Minister for Justice Helen McEntee recently received Cabinet approval for her draft Bill to reform Ireland’s antiquated licensing system.
The present system is based on a patchwork of 100 laws – some of which are over 200 years old and two thirds of which pre-date the foundation of the State 100 years ago.
Minister McEntee believes the laws are in significant need of reform and published the General Scheme of the Sale of Alcohol Bill to outline how she intends to implement these reforms.
If enacted, the proposed legislation will bring about the following four changes:
The holder of a Publican’s Licence will be permitted to remain open until 12:30am 7 nights a week. Currently premises with a Publican’s Licence can stay open to 11.00pm on a Sunday, 11.30pm Monday to Thursday and 12.30am Friday and Saturday night.
Holders of a Nightclub Permit will be permitted to stay open until 6am and these permits will be renewed annually.
Late Bar Permit
The holder of a Publican’s Licence or Hotel Licence may make an application for the grant of a Late Bar Permit. This permit will permit the licence holder to remain open every night until 2.30am.
Cultural Amenity Licence
A new “Cultural Amenity Licence” for galleries, theatres, museums and other cultural venues that the Minister deems a Cultural Amenity will permit the sale of alcohol at these premises to persons attending cultural activities between 10.30am and 12.30am the following morning.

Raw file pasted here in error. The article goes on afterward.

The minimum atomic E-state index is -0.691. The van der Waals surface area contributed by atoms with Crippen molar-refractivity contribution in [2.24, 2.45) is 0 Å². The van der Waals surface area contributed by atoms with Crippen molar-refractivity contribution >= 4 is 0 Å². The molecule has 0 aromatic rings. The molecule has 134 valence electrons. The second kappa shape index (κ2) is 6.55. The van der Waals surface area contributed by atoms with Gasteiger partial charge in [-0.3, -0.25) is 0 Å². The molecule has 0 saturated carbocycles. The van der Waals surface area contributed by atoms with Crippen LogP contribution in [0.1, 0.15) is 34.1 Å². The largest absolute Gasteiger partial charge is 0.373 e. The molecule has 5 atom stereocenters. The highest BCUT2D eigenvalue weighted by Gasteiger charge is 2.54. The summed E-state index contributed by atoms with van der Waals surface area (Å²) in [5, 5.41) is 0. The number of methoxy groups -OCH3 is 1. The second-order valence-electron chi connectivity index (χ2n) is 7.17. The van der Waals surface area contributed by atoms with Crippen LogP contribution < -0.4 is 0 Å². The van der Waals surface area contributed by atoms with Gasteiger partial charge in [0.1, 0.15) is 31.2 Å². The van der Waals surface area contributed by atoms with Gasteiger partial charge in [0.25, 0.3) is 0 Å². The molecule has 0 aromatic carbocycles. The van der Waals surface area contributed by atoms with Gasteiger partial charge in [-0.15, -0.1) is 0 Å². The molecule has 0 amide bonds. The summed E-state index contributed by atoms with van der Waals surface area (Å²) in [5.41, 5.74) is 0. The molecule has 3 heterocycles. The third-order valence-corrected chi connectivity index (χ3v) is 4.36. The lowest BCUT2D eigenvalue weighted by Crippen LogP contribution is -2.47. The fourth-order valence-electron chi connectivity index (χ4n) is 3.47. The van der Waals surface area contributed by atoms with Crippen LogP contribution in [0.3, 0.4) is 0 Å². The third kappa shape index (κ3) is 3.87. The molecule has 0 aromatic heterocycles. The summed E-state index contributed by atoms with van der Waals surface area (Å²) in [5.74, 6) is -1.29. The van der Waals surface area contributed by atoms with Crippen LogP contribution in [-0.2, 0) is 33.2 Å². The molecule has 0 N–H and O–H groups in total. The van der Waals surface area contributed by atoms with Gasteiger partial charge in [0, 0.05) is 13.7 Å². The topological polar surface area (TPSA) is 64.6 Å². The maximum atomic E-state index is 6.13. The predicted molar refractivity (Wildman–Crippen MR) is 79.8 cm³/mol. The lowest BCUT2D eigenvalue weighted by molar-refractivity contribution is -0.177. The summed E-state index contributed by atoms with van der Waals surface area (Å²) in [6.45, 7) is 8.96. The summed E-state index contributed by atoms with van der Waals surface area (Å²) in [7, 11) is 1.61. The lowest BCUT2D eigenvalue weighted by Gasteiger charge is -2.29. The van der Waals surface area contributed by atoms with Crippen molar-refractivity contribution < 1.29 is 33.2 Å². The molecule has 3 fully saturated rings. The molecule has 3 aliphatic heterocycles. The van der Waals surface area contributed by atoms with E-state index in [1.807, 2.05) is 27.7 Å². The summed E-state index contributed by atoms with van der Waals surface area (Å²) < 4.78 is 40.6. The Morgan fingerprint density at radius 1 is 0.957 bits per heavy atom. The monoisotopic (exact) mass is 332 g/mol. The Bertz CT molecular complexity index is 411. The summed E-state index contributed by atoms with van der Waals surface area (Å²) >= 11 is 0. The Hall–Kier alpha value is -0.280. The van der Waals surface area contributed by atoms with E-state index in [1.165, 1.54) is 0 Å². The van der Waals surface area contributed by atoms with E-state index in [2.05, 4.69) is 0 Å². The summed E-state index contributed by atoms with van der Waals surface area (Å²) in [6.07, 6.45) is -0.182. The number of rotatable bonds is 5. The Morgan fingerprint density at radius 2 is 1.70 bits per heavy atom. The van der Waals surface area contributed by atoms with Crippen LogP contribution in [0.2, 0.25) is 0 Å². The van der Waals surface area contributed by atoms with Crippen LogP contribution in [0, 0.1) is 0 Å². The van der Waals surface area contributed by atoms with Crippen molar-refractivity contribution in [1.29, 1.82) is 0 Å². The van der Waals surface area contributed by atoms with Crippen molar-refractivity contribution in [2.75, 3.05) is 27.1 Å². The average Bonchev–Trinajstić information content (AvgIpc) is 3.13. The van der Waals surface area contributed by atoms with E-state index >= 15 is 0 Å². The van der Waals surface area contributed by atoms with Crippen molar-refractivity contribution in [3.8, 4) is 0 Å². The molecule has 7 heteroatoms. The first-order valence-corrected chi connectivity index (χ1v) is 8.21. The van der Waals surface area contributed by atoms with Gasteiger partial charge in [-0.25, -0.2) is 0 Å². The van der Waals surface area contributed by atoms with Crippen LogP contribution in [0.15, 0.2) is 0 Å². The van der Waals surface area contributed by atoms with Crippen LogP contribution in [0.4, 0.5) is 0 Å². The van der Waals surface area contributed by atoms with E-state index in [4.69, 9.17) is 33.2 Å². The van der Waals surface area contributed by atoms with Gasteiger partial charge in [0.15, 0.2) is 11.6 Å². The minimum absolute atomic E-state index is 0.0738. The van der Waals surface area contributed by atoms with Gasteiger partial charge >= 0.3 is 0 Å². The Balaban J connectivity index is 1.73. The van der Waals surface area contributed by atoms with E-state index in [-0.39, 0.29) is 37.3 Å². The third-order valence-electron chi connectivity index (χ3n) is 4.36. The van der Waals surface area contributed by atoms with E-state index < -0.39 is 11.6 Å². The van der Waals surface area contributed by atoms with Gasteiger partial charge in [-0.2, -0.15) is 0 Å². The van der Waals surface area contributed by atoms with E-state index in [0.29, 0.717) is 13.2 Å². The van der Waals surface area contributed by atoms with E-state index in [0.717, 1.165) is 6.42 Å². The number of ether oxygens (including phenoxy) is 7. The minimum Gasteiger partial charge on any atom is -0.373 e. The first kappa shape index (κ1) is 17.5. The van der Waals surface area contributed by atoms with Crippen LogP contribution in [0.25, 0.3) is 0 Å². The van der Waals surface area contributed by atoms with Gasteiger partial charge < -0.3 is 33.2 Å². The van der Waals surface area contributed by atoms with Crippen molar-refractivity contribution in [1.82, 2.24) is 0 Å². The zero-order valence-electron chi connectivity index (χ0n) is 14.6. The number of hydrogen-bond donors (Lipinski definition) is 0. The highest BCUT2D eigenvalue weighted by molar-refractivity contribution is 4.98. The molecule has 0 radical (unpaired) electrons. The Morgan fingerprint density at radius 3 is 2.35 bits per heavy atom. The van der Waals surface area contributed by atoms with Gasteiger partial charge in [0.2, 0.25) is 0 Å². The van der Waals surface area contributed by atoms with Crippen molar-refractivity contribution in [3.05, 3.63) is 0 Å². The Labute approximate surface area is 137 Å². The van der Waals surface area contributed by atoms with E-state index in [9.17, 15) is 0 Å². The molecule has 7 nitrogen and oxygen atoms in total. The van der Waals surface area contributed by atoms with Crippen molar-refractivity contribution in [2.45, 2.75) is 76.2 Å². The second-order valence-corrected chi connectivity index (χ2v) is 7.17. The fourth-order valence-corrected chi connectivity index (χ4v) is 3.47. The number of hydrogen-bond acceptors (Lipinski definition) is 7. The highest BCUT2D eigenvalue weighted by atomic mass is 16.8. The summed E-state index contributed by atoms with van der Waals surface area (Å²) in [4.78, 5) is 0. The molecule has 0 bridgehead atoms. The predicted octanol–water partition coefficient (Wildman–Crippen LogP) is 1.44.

Minister McEntee said it is vitally important that we retain restrictions on the sale of alcohol and on who is permitted to sell it, and to whom. These proposals will ensure that the sale of alcohol will remain closely regulated. Ireland will maintain a restrictive licensing system in general, with licenses only granted by the courts – with objections allowed from fire authorities, the HSE, An Garda Síochána and local communities.
In addition, a representative of a local authority and local people with a genuine interest may object to the granting or renewal of a licence.
The Licensed Vintners Association (LVA) has been pressing for these reforms and believes these were essential to bring Irish alcohol licensing in line with European norms. Donall O’Keeffe, chief executive of the LVA, said: “These reforms have been badly needed and much anticipated across the industry. Once the revised measures come into effect, we will finally have licensing laws fit for the 21st century.”
NB – This is a guide for information purposes only and does not constitute legal advice. If you have an issue requiring legal advice, please contact any of the team at Nolan Farrell & Goff LLP, whose numbers can be found on our website www.nfg.ie, or email email@example.com.